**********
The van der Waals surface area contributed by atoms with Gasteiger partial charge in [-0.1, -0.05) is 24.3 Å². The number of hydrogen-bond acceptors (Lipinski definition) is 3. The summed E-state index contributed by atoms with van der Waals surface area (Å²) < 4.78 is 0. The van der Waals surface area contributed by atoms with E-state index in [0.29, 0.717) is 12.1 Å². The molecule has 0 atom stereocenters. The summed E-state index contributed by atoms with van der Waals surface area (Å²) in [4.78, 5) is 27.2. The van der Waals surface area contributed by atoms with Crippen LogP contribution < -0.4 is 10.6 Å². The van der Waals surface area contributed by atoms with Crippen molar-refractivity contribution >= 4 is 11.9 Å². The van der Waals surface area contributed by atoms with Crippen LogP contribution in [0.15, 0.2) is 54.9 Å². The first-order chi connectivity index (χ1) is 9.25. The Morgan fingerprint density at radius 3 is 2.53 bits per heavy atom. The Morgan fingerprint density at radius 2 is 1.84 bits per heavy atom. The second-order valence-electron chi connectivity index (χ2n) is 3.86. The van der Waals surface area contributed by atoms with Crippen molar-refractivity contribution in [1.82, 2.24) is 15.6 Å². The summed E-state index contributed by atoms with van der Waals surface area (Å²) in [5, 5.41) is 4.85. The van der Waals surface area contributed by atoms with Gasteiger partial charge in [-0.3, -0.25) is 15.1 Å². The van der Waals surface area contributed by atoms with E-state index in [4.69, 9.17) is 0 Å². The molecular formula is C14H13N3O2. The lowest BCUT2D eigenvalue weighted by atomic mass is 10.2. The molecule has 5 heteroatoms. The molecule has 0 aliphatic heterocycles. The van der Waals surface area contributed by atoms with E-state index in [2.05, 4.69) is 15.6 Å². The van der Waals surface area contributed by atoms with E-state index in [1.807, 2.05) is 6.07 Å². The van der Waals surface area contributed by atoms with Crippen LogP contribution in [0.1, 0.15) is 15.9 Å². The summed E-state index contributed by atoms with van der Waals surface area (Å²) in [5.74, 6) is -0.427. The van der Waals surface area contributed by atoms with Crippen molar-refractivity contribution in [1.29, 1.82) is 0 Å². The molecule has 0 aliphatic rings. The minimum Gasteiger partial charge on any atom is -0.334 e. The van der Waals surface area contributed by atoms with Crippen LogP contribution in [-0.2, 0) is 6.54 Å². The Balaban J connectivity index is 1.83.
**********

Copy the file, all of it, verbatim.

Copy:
The van der Waals surface area contributed by atoms with Gasteiger partial charge in [-0.1, -0.05) is 24.3 Å². The number of hydrogen-bond acceptors (Lipinski definition) is 3. The summed E-state index contributed by atoms with van der Waals surface area (Å²) < 4.78 is 0. The van der Waals surface area contributed by atoms with E-state index in [0.29, 0.717) is 12.1 Å². The molecule has 0 atom stereocenters. The summed E-state index contributed by atoms with van der Waals surface area (Å²) in [4.78, 5) is 27.2. The van der Waals surface area contributed by atoms with Crippen LogP contribution < -0.4 is 10.6 Å². The van der Waals surface area contributed by atoms with Crippen molar-refractivity contribution >= 4 is 11.9 Å². The van der Waals surface area contributed by atoms with Crippen LogP contribution in [0.15, 0.2) is 54.9 Å². The first-order chi connectivity index (χ1) is 9.25. The Morgan fingerprint density at radius 3 is 2.53 bits per heavy atom. The Morgan fingerprint density at radius 2 is 1.84 bits per heavy atom. The second-order valence-electron chi connectivity index (χ2n) is 3.86. The van der Waals surface area contributed by atoms with Crippen molar-refractivity contribution in [1.82, 2.24) is 15.6 Å². The summed E-state index contributed by atoms with van der Waals surface area (Å²) in [5, 5.41) is 4.85. The van der Waals surface area contributed by atoms with Gasteiger partial charge in [-0.3, -0.25) is 15.1 Å². The van der Waals surface area contributed by atoms with E-state index in [4.69, 9.17) is 0 Å². The molecular formula is C14H13N3O2. The lowest BCUT2D eigenvalue weighted by atomic mass is 10.2. The molecule has 5 heteroatoms. The molecule has 0 aliphatic heterocycles. The van der Waals surface area contributed by atoms with E-state index in [2.05, 4.69) is 15.6 Å². The van der Waals surface area contributed by atoms with E-state index in [1.807, 2.05) is 6.07 Å². The van der Waals surface area contributed by atoms with Crippen LogP contribution in [0.1, 0.15) is 15.9 Å². The summed E-state index contributed by atoms with van der Waals surface area (Å²) in [5.74, 6) is -0.427. The van der Waals surface area contributed by atoms with Crippen molar-refractivity contribution in [1.29, 1.82) is 0 Å². The molecule has 0 aliphatic rings. The minimum Gasteiger partial charge on any atom is -0.334 e. The van der Waals surface area contributed by atoms with Crippen LogP contribution in [-0.2, 0) is 6.54 Å². The Balaban J connectivity index is 1.83.